Creating a permanent life schedule is just not possible. Balancing evolving priorities is an integral part of life, and neglecting to do so can result in dissatisfaction and problems. Several factors contribute to changes in values and their priorities.

There are three primary reasons why values and their priorities change, and these changes are beyond our control.
However, there is also a fourth type of change that is conditional, meaning it depends on your values and how you choose to respond to it.

Changes Based on Seasons of Life

Our values naturally shift as we progress through different seasons of life. For example, people with young children have different priorities compared to those who are single or have adult children.

Changes Based on the Current Situation

The Weather of Life—external factors—can alter the priority of our values. These circumstances may include job loss, the loss of a loved one, a new job or the introduction of a new person into our lives. For instance, while you may value family as the most important aspect of your life, the priority of spending time with your family might decrease if you lose your job. In such cases, securing a new job to provide resources for your family’s well-being becomes the higher priority.

Changes Based on Growth

Personal growth and one’s stage in life influence values and their priorities. Children and adults have different priorities, not just physically but mentally as well. Nowadays, we often see people in their 30s and 40s who haven’t grown up mentally. I’ve been one of them. Crossing the threshold to psychological and/or spiritual maturity brings about changes in both, our values and their priorities. If you want to find out more about this you can check the Four Stages of Life Awareness.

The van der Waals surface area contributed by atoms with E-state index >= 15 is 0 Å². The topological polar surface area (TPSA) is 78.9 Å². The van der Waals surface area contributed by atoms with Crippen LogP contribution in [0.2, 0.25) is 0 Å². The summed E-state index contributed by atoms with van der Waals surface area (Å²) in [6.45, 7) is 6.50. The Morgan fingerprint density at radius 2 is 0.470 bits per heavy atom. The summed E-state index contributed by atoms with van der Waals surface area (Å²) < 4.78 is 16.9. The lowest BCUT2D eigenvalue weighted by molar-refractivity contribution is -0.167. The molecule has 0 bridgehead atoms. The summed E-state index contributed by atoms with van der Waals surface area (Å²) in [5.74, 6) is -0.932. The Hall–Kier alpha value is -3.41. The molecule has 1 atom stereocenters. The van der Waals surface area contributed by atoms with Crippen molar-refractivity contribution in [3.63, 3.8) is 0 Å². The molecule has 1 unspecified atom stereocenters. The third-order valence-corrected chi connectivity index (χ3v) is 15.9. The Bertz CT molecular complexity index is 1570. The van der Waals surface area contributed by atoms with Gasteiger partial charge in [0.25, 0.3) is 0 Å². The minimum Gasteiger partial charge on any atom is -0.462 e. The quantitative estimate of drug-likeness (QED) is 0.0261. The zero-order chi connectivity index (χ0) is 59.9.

Changes Based on Mood (Conditional)

Mood fluctuations can significantly affect how we perceive our priorities. The “I don’t feel like doing this” attitude singlehandedly stops the majority of people from achieving their dreams. However, disregarding mood entirely can lead to physical or mental exhaustion.

Mood changes can be categorized into two types – perceptual and factual.

  • The perceptual mood change is usually triggered by our emotional evaluation of the task or situation we face.

    Unfamiliar or overwhelming situations are prime examples. Sometimes, I may avoid a task for days because I am unsure what to do. But once I divide the task into smaller, easily doable parts, I am ready to go. When dealing with perceptual mood changes, the solution is not to give in to them automatically but to find where they stem from and address the underlying emotions.